Not For a Moment

Sometimes, things happen that shed light on my current emotional state and I’m caught by surprise.  I am happily going through life, thinking that I’m finally starting to float above water (admittedly it’s been a long time coming) and then something happens that knocks me off my sea legs again.  This morning, we were giving my son his 2 shots of insulin.  He gets two in the morning because one is a long acting insulin that helps to keep him regulated during the day without food, and the other is short acting that helps to counteract the carbohydrates he eats.  Something went awry with his long acting shot, and when he removed the needle from his leg the insulin seeped back out of his leg.  We can’t just give him the shot again, because we don’t know how much seeped out and how much was absorbed.  Because this insulin is effective for 24 hours, a mistake in the wrong direction with this could be very dangerous.  So, we’re forced to go through the day just watching him very, very closely, and checking his urine for ketones when he goes to the bathroom.

As I called the emergency line to have the diabetes doctor paged I had a sudden wave of fear wash over me.  It was then that I realize that even though we don’t live in the same sort of high level of alert as we did when he was first diagnosed, there is still an underlying fear that rears it’s ugly head whenever things are off with his regimen.

As we went to church today I was checking my phone almost non-stop for his blood glucose numbers.  As we went up for communion, I was keenly aware of the gift of being able to do so with him.  When the Lay Eucharistic Minister bent over to let him get the wine, I thanked her for bending down for him because I know her back hurts and it’s hard for her to do so.  She said she’d do anything to make the kids feel welcome at the altar. I started crying because it meant so much to me to see him valued in such a way.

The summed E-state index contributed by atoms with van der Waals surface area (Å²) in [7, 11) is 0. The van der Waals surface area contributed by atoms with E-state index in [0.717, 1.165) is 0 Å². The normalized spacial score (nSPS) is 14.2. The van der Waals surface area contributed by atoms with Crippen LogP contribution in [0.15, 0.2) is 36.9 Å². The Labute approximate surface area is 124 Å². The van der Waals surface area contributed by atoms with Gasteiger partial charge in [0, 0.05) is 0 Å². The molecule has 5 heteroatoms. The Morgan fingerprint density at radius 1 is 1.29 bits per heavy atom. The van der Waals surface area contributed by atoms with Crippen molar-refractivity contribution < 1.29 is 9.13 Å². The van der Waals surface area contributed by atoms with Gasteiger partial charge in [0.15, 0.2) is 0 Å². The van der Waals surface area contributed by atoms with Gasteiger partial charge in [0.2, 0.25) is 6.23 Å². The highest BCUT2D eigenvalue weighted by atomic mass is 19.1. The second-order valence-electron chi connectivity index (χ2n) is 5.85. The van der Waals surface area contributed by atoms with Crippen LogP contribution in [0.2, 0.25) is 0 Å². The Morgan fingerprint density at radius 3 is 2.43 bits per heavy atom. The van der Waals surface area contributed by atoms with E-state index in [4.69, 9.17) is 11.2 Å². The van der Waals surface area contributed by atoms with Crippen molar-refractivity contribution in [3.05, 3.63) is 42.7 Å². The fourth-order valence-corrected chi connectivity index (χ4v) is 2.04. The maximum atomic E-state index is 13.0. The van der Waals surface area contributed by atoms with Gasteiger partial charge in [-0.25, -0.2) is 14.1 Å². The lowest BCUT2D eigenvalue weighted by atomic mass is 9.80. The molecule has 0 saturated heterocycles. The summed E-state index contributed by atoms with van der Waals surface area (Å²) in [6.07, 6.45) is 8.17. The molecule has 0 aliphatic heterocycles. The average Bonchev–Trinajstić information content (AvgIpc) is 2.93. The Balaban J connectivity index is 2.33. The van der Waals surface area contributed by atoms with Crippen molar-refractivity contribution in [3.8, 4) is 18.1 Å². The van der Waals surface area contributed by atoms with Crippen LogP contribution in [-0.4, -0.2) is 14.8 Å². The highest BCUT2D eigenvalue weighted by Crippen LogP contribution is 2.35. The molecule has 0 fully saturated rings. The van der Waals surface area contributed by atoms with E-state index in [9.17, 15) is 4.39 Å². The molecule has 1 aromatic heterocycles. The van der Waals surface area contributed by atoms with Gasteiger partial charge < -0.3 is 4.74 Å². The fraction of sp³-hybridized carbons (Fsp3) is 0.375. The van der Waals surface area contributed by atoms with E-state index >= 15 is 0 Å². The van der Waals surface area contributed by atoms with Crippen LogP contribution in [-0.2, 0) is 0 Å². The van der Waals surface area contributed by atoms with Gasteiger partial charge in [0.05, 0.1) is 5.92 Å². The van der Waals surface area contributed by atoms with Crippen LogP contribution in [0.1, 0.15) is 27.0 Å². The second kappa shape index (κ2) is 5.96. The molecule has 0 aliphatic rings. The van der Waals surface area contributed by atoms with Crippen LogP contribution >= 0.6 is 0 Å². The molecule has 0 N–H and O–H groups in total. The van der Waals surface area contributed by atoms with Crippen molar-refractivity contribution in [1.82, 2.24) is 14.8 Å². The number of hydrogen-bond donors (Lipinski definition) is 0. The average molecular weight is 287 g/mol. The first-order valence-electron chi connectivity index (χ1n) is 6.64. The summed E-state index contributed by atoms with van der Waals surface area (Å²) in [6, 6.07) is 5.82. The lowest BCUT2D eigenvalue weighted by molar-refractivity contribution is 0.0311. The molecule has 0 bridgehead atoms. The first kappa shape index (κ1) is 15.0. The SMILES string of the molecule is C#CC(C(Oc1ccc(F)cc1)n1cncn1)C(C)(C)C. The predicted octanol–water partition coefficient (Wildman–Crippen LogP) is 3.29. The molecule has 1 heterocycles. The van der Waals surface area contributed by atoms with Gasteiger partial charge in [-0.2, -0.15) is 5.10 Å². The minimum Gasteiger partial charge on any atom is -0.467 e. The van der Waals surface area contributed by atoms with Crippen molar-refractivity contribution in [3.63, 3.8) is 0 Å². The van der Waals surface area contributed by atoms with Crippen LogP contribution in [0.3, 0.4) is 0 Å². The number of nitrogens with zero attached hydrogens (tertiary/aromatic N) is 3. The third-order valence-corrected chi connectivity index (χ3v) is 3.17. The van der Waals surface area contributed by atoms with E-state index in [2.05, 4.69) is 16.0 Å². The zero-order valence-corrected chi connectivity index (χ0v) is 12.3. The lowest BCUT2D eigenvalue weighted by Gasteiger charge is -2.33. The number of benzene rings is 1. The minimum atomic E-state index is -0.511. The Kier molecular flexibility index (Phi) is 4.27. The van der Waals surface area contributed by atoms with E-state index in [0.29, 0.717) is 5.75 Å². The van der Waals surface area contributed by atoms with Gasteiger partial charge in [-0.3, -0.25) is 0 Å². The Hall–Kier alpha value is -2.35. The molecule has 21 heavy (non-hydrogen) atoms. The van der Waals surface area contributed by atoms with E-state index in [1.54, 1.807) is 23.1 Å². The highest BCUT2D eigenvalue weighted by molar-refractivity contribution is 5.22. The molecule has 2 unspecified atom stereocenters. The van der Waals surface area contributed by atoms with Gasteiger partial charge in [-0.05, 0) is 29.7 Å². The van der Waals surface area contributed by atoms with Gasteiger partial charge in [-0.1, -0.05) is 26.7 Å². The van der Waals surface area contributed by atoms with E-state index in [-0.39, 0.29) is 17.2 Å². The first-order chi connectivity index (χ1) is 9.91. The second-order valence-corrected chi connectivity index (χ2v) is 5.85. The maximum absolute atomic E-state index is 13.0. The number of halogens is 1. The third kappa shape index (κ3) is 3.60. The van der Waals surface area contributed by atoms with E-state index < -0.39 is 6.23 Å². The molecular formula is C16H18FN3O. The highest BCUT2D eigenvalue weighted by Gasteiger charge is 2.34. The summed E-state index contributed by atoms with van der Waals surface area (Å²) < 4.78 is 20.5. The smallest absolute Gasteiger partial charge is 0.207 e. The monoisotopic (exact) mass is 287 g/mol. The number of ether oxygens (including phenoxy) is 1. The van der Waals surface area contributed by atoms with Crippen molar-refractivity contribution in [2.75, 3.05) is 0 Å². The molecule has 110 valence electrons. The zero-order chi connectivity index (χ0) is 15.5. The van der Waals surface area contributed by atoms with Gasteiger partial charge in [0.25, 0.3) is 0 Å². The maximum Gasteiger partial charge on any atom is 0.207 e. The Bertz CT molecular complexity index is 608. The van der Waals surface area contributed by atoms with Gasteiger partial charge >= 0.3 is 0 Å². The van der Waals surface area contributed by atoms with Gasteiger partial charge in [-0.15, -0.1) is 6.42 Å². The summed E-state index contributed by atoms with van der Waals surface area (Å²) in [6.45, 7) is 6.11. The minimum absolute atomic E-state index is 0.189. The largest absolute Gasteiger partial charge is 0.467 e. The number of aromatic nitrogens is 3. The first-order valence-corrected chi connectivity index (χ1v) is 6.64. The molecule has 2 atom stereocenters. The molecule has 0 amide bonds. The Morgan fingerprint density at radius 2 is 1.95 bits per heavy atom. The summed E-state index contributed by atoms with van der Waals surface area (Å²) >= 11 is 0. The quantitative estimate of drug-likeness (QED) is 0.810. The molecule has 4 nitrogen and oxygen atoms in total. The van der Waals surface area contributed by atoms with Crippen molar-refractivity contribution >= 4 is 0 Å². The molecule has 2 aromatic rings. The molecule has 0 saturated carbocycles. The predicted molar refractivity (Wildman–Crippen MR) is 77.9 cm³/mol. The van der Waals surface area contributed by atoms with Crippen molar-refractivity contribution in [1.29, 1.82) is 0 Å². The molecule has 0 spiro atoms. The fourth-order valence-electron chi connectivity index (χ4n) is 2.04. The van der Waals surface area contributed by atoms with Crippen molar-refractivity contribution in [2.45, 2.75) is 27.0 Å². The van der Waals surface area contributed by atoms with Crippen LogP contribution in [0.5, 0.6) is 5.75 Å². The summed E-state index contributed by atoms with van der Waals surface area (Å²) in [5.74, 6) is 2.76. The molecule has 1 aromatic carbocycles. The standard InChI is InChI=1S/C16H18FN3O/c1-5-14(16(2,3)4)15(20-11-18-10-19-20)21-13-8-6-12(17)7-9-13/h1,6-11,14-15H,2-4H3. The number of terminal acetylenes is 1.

It’s a funny thing about a health crisis in your kid.  You realize real quickly how temporary our time here on earth is.  How frail our human bodies truly are.  It’s true for everyone, but a health crisis magnifies it in a way that reminds you.

Not For a Moment

You were reaching through the storm
Walking on the water
Even when I could not see 
In the middle of it all
When I thought You were a thousand miles away

Not for a moment did You forsake me
Not for a moment did You forsake me

After all You are constant
After all You are only good
After all You are sovereign
Not for a moment will You forsake me

You were singing in the dark
Whispering Your promise
Even when I could not hear
I was held in Your arms
Carried for a thousand miles to show
Not for a moment did You forsake me

And every step every breath you are there
Every tear every cry every prayer
In my heart at my worst when my world falls down

Not for a moment will you forsake me

Even in the dark, even when it’s hard
You will never leave me

After all You are constant


I’ve spent the day giving my fears to God.  Being a Christian doesn’t take away our fears.  It doesn’t mean we don’t ever grieve, or experience loss, or get disappointed or let down.  It just means that we have a place to put those fears and feelings that is not temporary, like we are.  We have a Savior that is omnipresent, always in the details, always waiting for us to come crawl into His lap and let Him comfort us.

After all, He is Constant.

Just a reminder that starting Saturday we’ll be reading Present over Perfect together, with a goal to finish it by the end of the year as we prepare our hearts and minds for 2018.  We’ll be discussing the introduction and section 1, “sea-change” beginning on Saturday.  Several of us are listening to the book on Audible, so if you’re having a hard time finding time to sit down with a book, that’s an option too 🙂  I’d really love for us to share our journey through this book over in my Facebook Group: Nailing Jello to a Tree Sisterhood.  It’s my goal that this would be a space where we encourage each other as we walk through the different things in life that come at us.

Love, Semalee

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